There is a paper "SUS A - The scope of the VWS Hard Chine Catamaran Hull Series '89" by Burkhard Muller-Graf. The shows the trends, but not enough for DCockey to understand perhaps.

    The paper that Daiquiri posted (can't remember where now)
    "Resitance Characteristics of Smei-displacement Mega Yacht Hull Forms" by Blount & McGrath, fig 5, does just that.

    Ive just checked my "Seris 60 - Methodical Experiments with Models of Single Screw Merchant Ships" By FH Todd.
    He devoted a whole chapter to this...if i get time i'll try and up load this.

    I'll see if i can scan in our tank test reports which shows this (without showing confidential stuff)....as this is called an LCG chase, when tank testing. Should always be done too.
     
  12. DCockey
    Joined: Oct 2009
    Posts: 5,023
    Likes: 512, Points: 113, Legacy Rep: 1485
    Location: Midcoast Maine

    DCockey Senior Member

    Comments suggesting I won't be able to understand something are tiresome and add nothing to the discussion.
     
  13. Leo Lazauskas
    Joined: Jan 2002
    Posts: 2,696
    Likes: 151, Points: 63, Legacy Rep: 2229
    Location: Adelaide, South Australia

    Leo Lazauskas Senior Member

    It could be because they are in a real seaway, or they are squatting, or they are fairly beamy so the thin-ship linear argument doesn't apply.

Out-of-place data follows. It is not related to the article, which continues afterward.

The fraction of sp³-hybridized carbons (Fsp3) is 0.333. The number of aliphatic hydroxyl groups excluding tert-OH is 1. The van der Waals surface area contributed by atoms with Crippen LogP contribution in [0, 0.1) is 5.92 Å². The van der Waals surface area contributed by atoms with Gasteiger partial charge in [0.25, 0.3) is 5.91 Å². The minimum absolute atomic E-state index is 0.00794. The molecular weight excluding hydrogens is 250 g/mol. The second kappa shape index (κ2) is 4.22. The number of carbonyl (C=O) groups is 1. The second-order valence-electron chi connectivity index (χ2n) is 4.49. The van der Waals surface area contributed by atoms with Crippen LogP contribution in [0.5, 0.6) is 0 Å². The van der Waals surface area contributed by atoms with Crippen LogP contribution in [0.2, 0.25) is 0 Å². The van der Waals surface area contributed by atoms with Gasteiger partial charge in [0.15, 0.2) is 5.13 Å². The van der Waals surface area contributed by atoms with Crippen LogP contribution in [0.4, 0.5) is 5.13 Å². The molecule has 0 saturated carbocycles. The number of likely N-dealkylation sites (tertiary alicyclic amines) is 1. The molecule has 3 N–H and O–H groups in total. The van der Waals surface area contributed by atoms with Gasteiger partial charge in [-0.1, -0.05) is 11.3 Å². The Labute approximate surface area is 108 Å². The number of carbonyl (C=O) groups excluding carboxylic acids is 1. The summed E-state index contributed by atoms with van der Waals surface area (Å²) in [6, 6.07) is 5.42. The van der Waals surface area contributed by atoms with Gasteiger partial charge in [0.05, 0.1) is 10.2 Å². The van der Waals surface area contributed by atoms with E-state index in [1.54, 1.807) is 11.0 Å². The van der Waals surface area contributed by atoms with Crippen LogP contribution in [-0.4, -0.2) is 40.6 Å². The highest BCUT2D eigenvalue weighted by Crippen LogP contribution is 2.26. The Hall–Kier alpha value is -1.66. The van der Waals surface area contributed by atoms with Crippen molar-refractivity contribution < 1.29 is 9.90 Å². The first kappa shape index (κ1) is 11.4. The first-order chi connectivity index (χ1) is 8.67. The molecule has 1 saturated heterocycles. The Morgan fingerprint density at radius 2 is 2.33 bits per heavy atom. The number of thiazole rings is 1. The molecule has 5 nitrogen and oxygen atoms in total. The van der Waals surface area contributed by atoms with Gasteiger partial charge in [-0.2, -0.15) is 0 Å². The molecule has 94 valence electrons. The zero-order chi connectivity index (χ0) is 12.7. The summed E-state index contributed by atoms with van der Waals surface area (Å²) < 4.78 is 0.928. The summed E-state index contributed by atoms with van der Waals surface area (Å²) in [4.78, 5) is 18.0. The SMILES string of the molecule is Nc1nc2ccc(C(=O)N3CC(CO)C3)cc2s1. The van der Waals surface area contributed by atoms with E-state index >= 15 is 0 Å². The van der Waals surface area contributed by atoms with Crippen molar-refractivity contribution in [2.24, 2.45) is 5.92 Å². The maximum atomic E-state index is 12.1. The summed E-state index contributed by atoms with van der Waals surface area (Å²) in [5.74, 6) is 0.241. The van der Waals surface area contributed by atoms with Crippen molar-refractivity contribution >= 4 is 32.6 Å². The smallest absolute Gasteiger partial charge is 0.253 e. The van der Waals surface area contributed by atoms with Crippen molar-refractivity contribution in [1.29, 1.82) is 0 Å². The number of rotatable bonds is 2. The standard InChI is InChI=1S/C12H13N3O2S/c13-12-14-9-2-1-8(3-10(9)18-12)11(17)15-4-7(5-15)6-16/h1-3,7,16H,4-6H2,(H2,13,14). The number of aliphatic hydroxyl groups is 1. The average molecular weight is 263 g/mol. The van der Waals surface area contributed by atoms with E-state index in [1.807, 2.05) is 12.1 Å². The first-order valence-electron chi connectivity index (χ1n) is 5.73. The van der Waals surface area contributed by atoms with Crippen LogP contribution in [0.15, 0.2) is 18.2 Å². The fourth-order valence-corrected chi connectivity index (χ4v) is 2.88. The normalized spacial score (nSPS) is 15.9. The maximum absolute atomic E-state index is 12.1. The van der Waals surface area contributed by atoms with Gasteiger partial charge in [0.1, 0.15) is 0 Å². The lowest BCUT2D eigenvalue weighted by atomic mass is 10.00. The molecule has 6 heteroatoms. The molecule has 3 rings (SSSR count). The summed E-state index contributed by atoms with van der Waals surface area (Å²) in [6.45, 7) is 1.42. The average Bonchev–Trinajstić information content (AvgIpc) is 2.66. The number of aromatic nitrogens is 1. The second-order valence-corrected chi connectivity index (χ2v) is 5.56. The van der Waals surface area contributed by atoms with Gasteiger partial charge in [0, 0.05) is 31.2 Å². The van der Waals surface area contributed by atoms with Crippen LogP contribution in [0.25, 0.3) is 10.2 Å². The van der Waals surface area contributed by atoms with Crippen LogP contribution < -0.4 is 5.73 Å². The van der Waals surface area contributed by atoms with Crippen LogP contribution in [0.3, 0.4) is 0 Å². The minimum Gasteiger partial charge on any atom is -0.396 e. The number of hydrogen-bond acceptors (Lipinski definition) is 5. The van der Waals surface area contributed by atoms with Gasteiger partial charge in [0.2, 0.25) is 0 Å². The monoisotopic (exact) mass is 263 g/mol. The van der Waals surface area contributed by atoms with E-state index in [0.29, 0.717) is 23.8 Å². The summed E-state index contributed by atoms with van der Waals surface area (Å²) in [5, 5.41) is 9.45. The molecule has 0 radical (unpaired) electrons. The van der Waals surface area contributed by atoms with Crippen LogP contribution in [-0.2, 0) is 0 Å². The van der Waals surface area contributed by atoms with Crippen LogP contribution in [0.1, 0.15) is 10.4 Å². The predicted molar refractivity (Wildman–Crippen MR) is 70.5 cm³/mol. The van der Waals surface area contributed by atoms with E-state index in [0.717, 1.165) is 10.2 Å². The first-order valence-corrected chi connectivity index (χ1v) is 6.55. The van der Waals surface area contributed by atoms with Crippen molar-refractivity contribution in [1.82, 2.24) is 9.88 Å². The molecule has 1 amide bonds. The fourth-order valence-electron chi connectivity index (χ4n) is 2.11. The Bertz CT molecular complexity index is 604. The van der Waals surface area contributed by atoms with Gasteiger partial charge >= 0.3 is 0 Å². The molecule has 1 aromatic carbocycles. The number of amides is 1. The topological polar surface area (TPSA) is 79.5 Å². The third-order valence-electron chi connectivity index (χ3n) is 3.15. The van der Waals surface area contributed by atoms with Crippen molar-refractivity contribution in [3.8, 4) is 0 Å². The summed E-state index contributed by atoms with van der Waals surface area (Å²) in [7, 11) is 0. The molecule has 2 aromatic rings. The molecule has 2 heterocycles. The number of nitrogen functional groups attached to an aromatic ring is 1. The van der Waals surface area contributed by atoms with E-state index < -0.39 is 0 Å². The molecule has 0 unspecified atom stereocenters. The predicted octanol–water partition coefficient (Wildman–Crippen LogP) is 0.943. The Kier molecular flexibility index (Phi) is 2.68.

Off-topic slightly...
    For catamarans, we have found that cambered hulls (another other type of asymmetry!) can reduce wave resistance, but only if the hulls are spaced at a non-optimal position. If the hulls are optimally-spaced, camber doesn't seem to reduce wave resistance further.
    All mathematical conclusions, of course. Nothing of use for practitioners :)
     
  14. Ad Hoc
    Joined: Oct 2008
    Posts: 7,114
    Likes: 1,056, Points: 113, Legacy Rep: 2488
    Location: Japan

    Ad Hoc Naval Architect

    No, not at all.

    It is clear you want a purely mathematical theoretical paper, not an empirical based one.
     

  15. daiquiri
    Joined: May 2004
    Posts: 5,373
    Likes: 254, Points: 93, Legacy Rep: 3380
    Location: Italy (Garda Lake) and Croatia (Istria)

    daiquiri Engineering and Design

    DCockey's post has forced me (damn...) to pull out some books from the shelf and check out what do prominent authors have to say about this issue. Not much info though. Some generic notes, like this one from "Introduction to Naval Architecture" by Tupper:
    "Longitudinal distribution of displacement
    Even when the main hull parameters have been fixed it is possible to vary the distribution of displacement along the ship length. This distribution can be characterized by the longitudinal position of the centre of buoyancy (LCB). For a given block coefficient the LCB position governs the fullness of the ends of the ship. As the LCB moves towards one end that end will become fuller and the other finer. There will be a position where the overall resistance will be minimized. This generally varies from just forward of amidships for slow ships to about 10 per cent of the length aft of amidships for fast ships. In considering the distribution of displacement along the length the curve of areas should be smooth. Sudden changes of curvature could denote regions wherewaves or eddies will be created."​